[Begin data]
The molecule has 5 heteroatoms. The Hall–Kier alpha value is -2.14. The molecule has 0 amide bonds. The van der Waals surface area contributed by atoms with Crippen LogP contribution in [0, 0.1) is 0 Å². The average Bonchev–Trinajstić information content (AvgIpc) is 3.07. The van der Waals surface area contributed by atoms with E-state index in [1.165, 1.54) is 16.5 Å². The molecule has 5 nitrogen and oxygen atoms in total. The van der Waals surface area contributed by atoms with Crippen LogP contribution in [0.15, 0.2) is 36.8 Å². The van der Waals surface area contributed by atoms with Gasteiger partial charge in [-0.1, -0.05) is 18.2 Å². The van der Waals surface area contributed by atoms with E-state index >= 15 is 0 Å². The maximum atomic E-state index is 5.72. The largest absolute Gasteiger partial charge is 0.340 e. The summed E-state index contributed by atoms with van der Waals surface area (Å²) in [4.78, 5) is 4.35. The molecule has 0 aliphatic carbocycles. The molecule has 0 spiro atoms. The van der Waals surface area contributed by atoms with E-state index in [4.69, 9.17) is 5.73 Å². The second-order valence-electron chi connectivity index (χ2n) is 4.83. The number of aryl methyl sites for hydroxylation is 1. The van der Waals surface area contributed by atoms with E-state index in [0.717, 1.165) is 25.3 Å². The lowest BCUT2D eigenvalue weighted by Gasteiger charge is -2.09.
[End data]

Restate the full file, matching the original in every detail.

The molecule has 5 heteroatoms. The Hall–Kier alpha value is -2.14. The molecule has 0 amide bonds. The van der Waals surface area contributed by atoms with Crippen LogP contribution in [0, 0.1) is 0 Å². The average Bonchev–Trinajstić information content (AvgIpc) is 3.07. The van der Waals surface area contributed by atoms with E-state index in [1.165, 1.54) is 16.5 Å². The molecule has 5 nitrogen and oxygen atoms in total. The van der Waals surface area contributed by atoms with Crippen LogP contribution in [0.15, 0.2) is 36.8 Å². The van der Waals surface area contributed by atoms with Gasteiger partial charge in [-0.1, -0.05) is 18.2 Å². The van der Waals surface area contributed by atoms with E-state index >= 15 is 0 Å². The maximum atomic E-state index is 5.72. The largest absolute Gasteiger partial charge is 0.340 e. The summed E-state index contributed by atoms with van der Waals surface area (Å²) in [4.78, 5) is 4.35. The molecule has 0 aliphatic carbocycles. The molecule has 0 spiro atoms. The van der Waals surface area contributed by atoms with E-state index in [4.69, 9.17) is 5.73 Å². The second-order valence-electron chi connectivity index (χ2n) is 4.83. The number of aryl methyl sites for hydroxylation is 1. The van der Waals surface area contributed by atoms with E-state index in [0.717, 1.165) is 25.3 Å². The lowest BCUT2D eigenvalue weighted by Gasteiger charge is -2.09.